The TaskJuggler User Manual

Project Management beyond Gantt Chart Drawing

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5 The TaskJuggler Syntax

5.1 Understanding the Syntax Reference

This manual provides a comprehensive reference of the TaskJuggler syntax. It is automatically generated from the same data that the parser uses to read your project files. This ensures that the software and the manual always match.

The syntax reference is organized based on the keywords of the TaskJuggler syntax. There is an entry for every keyword. In some cases, a keyword can appear in different contexts with potentially different meanings. In this case, the context is provided in brackets after the keyword for at least one of them. That way, every keyword is uniquely referenced.

The syntax for each keyword is described in the syntax section of the table that is provided for each keyword. The syntax always starts with the keyword. Keywords are then followed by arguments. In some cases, an argument can be automatically generated. In such cases, the argument is enclosed in square brackets.

keyword [<id>]

Arguments can be variable or picked from a predefined list of options. Variable arguments are listed with their names enclosed in angle brackets.

keyword <name>

List of predefined options are enclosed in brackets, the options separated by a vertical bar.

keyword ( foo | bar | foobar )

Some keywords take one or more arguments. These are known as list attributes. The arguments are comma separated. The tree dots in the syntax description mean that the sequence before the dots can be repeated if needed. Inheritable list attributes will append the new list values to the inherited list. Use can use the purge attribute to clear the list before assigning new values to the list attribute.

keyword arg1 [, arg2 ... ]

Variable arguments are further described in the Arguments section of the keyword syntax table. The name is listed immediately followed by the type of the variable argument. The supported types and their meaning is described in the following sections.


An absolute identifier is composed of identifiers that are concatenated by dots, e. g. It is used to reference a TaskJuggler property that lives in a hierarchical name space. Accounts, Tasks, Reports are examples for such hierarchical name spaces. To reference the sub-task bar of task foo the absolute ID is used.

5.1.2 ID

An identifier is composed of the letters a to z, A to Z, the underscore and the digits 0 to 9. There are no limits for the number of characters, but it may not begin with a digit.


An integer is any natural number, e. g. 0, 1, 2 and so on.

5.1.4 STRING

Strings are character sequences that are enclosed by special character marks. There are three different marks supported. For short strings that fit on one lines, you can either use single or double quotes.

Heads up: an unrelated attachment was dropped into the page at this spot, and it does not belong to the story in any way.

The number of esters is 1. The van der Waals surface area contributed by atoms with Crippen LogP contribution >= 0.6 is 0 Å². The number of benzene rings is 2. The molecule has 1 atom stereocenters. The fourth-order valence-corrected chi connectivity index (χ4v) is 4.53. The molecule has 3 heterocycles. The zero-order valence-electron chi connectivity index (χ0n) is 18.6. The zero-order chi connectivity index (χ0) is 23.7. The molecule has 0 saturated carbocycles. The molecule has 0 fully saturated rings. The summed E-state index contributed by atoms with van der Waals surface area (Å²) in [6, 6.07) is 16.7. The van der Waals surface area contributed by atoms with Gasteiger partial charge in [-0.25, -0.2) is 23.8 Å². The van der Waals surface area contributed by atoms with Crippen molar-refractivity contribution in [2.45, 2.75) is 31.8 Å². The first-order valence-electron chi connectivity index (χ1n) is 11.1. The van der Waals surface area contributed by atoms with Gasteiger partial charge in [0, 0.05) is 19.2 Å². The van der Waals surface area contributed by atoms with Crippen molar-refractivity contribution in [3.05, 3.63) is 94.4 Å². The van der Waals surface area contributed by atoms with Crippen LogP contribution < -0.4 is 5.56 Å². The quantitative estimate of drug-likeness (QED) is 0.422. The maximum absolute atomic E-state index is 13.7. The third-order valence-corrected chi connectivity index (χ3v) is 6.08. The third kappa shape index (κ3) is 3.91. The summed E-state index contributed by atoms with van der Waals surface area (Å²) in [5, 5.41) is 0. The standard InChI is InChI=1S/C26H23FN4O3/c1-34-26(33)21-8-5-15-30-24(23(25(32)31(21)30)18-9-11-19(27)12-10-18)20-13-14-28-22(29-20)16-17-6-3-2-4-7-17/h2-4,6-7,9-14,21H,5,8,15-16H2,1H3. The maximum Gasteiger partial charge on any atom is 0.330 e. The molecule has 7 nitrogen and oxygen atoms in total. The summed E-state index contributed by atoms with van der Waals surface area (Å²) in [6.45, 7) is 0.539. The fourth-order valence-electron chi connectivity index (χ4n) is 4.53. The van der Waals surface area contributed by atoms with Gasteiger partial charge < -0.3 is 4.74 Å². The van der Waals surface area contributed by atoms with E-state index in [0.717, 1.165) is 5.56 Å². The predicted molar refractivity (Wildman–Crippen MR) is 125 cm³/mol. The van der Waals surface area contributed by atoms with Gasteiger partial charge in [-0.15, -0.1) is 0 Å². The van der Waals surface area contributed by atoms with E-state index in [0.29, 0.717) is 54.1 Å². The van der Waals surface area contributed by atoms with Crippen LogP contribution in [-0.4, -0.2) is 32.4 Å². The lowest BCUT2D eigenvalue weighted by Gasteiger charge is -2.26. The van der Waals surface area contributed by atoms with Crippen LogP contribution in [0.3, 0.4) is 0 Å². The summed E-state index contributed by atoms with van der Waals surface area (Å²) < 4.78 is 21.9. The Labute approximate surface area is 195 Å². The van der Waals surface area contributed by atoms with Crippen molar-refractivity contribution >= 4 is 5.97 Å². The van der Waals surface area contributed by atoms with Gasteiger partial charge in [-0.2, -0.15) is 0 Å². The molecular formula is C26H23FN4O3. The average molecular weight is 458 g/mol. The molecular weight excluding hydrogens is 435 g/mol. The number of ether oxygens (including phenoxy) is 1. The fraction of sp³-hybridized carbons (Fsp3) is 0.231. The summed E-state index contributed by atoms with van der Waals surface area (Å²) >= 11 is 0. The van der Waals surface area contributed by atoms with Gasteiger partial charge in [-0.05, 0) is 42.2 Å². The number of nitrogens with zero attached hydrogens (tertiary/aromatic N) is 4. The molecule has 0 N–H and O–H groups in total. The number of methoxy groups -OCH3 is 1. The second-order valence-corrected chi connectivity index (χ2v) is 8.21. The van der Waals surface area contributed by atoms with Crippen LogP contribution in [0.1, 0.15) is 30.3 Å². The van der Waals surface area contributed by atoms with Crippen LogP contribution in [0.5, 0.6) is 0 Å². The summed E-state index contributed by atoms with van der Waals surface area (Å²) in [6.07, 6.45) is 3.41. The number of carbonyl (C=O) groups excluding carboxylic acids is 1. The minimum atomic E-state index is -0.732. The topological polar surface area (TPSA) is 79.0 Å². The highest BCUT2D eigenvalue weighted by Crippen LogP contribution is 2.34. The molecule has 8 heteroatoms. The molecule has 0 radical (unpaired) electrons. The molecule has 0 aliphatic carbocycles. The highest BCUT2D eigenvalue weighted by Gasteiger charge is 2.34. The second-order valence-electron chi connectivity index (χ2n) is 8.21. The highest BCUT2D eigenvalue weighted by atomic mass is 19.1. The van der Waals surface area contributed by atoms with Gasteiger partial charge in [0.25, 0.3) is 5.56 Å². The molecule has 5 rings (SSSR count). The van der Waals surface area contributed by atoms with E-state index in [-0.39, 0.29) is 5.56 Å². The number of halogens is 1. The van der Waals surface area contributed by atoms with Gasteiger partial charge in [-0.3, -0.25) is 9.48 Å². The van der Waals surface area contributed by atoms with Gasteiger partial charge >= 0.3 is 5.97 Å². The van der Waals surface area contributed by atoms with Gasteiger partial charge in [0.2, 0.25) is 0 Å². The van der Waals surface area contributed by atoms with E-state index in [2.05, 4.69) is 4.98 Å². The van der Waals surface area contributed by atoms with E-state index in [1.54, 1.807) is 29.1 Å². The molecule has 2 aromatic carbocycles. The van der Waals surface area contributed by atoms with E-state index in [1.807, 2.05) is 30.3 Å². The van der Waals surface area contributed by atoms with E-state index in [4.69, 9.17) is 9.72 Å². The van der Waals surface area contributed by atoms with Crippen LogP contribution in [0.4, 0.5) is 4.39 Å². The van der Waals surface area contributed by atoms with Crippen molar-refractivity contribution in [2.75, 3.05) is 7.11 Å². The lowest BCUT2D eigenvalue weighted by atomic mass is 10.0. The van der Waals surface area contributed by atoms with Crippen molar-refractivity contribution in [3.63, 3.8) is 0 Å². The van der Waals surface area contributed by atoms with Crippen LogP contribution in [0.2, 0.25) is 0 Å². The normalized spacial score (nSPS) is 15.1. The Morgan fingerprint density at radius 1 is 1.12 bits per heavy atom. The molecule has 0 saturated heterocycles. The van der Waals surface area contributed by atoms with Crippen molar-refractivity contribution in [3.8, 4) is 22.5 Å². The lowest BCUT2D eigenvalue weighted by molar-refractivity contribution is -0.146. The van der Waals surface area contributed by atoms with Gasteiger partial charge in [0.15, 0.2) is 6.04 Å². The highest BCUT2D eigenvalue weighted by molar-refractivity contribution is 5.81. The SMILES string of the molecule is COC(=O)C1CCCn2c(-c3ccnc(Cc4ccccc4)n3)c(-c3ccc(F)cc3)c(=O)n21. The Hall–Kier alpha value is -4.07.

'This is a single quoted string.'
"This is a double quoted string."

Single quoted strings may contain double quotes and vice versa. Alternatively, you can prefix the quote mark with a backslash to use it within a string.

'It\'s a string with a quote included.'

If you want to use a backslash right before the included quote you need to escape the backslash with another backslash. Backslashes that aren't followed by a quote mark don't need to be escaped.

'A backslash \\\' followed by a quote.'

For multi-line strings or strings with many included quotes cut mark strings are recommended. A cut-mark-string starts with -8<- (scissor on a dotted line) and ends with ->8-(scissors looking the other way). The start mark must be immediately followed by a line break. The indentation of the first line after the opening scissors must be repeated for all following lines of the string and is not included in the resulting strings. The terminating cut mark must only be preceded by white spaces in that line. When considering the indentation, tabs are not identical with some number of spaces. Each indented line must be prefixed by the exact same combination of tabs and spaces.

  This is a

5.2 Predefined Macros

TaskJuggler supports a few predefined macros. These are available after the project header. They values correspond to the values provided in the project header.

5.3 Environment Variable Expansions

By using the $(VAR) syntax, you can insert the value of the environment variable name VAR. The name of the variable must consists only of uppercase ASCII letters, underscore or decimal digits.

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Copyright (c) 2006, 2007, 2008, 2009, 2010, 2011, 2012, 2013, 2014, 2015, 2016 by Chris Schlaeger <>.TaskJuggler is a trademark of Chris Schlaeger.